Posted by By:Destiny Vincent (President of AACC) on 6/16/2023 8:15:00 AM

What is Juneteenth?

June 17th, we celebrate Freedom Day, Emancipation Day, Liberation Day, Jubilee Day, and how most know it as Juneteenth. A holiday that is part of African American history along with Black History Month and other days that represent our heritage. Barack Obama once said “Juneteenth has never been a celebration of victory or an acceptance of the way things are. It’s a celebration of progress. It’s an affirmation that despite the most painful parts of our history, chage is possible - and there is still so much work to do.” Did you know a lot of people don’t know what Juneteenth is? Many see it as another holiday that they get off like other religious holidays and don’t realize the purpose behind it. 

As you know Juneteenth took place June 19, 1865. Without having a clue of what to do African Americans had been held enslaved for hundreds of years and all of a sudden someone says they’re a freeman. Most families had been separated from each other. Husbands had been ripped away from their wives and mothers were forced to watch their children get taken away by unknown people. African Americans weren't even allowed to grow intellectually or in any other way. Can you imagine not having your own last name or the ability to read or write? All they knew was work, produce children and continue that cycle. Juneteenth is a day to commnemorate the emancipation of enslaved African Americans in the United States. 

But Juneteenth wasn't just handed to us or given due to the signing of the Emancipation Proclamation but our ancestors who fought for it for hundreds of years and still tried to grow themselves in the process.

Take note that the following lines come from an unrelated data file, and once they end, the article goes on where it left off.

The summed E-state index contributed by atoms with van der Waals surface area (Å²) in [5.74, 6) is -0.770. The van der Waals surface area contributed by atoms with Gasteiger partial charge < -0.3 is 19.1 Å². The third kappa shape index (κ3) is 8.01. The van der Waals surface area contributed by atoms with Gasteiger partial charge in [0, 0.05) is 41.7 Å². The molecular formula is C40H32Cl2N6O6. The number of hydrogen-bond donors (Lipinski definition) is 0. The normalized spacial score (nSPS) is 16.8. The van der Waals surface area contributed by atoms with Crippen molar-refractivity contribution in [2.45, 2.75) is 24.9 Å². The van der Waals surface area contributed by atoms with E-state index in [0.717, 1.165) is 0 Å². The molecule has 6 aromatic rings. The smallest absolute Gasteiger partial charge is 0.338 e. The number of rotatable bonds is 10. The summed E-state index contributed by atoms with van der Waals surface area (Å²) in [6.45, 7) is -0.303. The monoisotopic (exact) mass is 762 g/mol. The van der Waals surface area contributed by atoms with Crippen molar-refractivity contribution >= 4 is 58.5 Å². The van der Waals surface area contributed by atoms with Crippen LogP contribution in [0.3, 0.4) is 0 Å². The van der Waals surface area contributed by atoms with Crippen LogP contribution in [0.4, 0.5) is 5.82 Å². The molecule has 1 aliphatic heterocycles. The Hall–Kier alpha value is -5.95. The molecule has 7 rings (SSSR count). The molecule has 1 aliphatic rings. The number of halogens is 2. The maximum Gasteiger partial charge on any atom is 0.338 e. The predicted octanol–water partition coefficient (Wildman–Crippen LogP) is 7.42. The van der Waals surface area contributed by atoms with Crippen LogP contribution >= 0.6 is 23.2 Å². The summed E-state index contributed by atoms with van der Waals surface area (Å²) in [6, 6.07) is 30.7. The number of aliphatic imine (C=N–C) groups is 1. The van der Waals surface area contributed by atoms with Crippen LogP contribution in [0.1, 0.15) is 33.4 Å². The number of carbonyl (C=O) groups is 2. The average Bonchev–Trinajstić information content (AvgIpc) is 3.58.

For example, Jamelle Bouie, an African American columnist, once said, “Emancipation wasn’t a gift bestowed on the slaves; it was something they took for themselves, the culmination of their long struggle for freedom, which began as soon as chattel slavery was established in the 17th century, and gained even greater steam with the Revolution and the birth of a country committed, at least rhetorically, to freedom and equality. In the fighting that struggles, black Americans would open up new vistas of democratic possibility for the entire country.”

But how does this relate to Juneteenth? Juneteenth is important to Black Culture. It represents a part of our roots that isn't discussed much in society. A day that represents a life-altering, generational change that would impact those to come. 

Juneteenth teaches me to love my history, respect my history, and learn to share and teach it. To carry and store away this history is a crime but to share it with the world even when others aren't listening is a blessing. We lift our voices and sing about a long overdue national holiday stemming from our enslaved ancestors. To have a past that we can learn from and look back to is so inspiring and motivating, pushing us forward to create a better future for ourselves. To prove what our ancestors believed, we could do, we can do, and we are doing it! Black excellence is thriving and we only continue to improve daily.